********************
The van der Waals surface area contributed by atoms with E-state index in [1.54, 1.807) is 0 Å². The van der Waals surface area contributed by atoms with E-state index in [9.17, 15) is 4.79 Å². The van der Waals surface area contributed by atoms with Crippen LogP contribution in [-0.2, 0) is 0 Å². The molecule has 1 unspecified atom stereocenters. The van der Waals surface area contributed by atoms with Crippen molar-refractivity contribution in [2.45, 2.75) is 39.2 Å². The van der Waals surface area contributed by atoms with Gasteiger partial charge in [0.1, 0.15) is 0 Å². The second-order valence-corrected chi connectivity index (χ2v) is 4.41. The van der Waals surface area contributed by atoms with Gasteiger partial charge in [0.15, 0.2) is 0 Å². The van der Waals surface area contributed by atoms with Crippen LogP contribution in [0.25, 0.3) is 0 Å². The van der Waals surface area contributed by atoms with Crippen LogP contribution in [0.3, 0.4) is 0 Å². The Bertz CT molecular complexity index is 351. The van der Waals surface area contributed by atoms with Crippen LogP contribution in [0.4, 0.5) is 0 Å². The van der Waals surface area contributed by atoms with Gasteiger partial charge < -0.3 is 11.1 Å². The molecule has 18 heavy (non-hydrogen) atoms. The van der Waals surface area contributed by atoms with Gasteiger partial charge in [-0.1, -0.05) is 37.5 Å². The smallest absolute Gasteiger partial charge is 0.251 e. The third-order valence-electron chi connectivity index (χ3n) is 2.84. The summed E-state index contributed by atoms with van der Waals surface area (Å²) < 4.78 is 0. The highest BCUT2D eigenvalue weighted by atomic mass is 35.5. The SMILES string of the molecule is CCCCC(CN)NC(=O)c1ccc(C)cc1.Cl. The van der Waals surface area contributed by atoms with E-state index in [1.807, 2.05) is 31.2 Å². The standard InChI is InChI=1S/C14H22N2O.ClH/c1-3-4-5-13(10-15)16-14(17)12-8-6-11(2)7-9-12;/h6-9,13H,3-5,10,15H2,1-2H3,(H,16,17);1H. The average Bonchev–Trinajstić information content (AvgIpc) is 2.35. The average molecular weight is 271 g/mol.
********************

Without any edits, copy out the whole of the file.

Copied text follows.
The van der Waals surface area contributed by atoms with E-state index in [1.54, 1.807) is 0 Å². The van der Waals surface area contributed by atoms with E-state index in [9.17, 15) is 4.79 Å². The van der Waals surface area contributed by atoms with Crippen LogP contribution in [-0.2, 0) is 0 Å². The molecule has 1 unspecified atom stereocenters. The van der Waals surface area contributed by atoms with Crippen molar-refractivity contribution in [2.45, 2.75) is 39.2 Å². The van der Waals surface area contributed by atoms with Gasteiger partial charge in [0.1, 0.15) is 0 Å². The second-order valence-corrected chi connectivity index (χ2v) is 4.41. The van der Waals surface area contributed by atoms with Gasteiger partial charge in [0.15, 0.2) is 0 Å². The van der Waals surface area contributed by atoms with Crippen LogP contribution in [0.25, 0.3) is 0 Å². The van der Waals surface area contributed by atoms with Crippen LogP contribution in [0.3, 0.4) is 0 Å². The Bertz CT molecular complexity index is 351. The van der Waals surface area contributed by atoms with Crippen LogP contribution in [0.4, 0.5) is 0 Å². The van der Waals surface area contributed by atoms with Gasteiger partial charge < -0.3 is 11.1 Å². The molecule has 18 heavy (non-hydrogen) atoms. The van der Waals surface area contributed by atoms with Gasteiger partial charge in [-0.1, -0.05) is 37.5 Å². The smallest absolute Gasteiger partial charge is 0.251 e. The third-order valence-electron chi connectivity index (χ3n) is 2.84. The summed E-state index contributed by atoms with van der Waals surface area (Å²) < 4.78 is 0. The highest BCUT2D eigenvalue weighted by atomic mass is 35.5. The SMILES string of the molecule is CCCCC(CN)NC(=O)c1ccc(C)cc1.Cl. The van der Waals surface area contributed by atoms with E-state index in [1.807, 2.05) is 31.2 Å². The standard InChI is InChI=1S/C14H22N2O.ClH/c1-3-4-5-13(10-15)16-14(17)12-8-6-11(2)7-9-12;/h6-9,13H,3-5,10,15H2,1-2H3,(H,16,17);1H. The average Bonchev–Trinajstić information content (AvgIpc) is 2.35. The average molecular weight is 271 g/mol.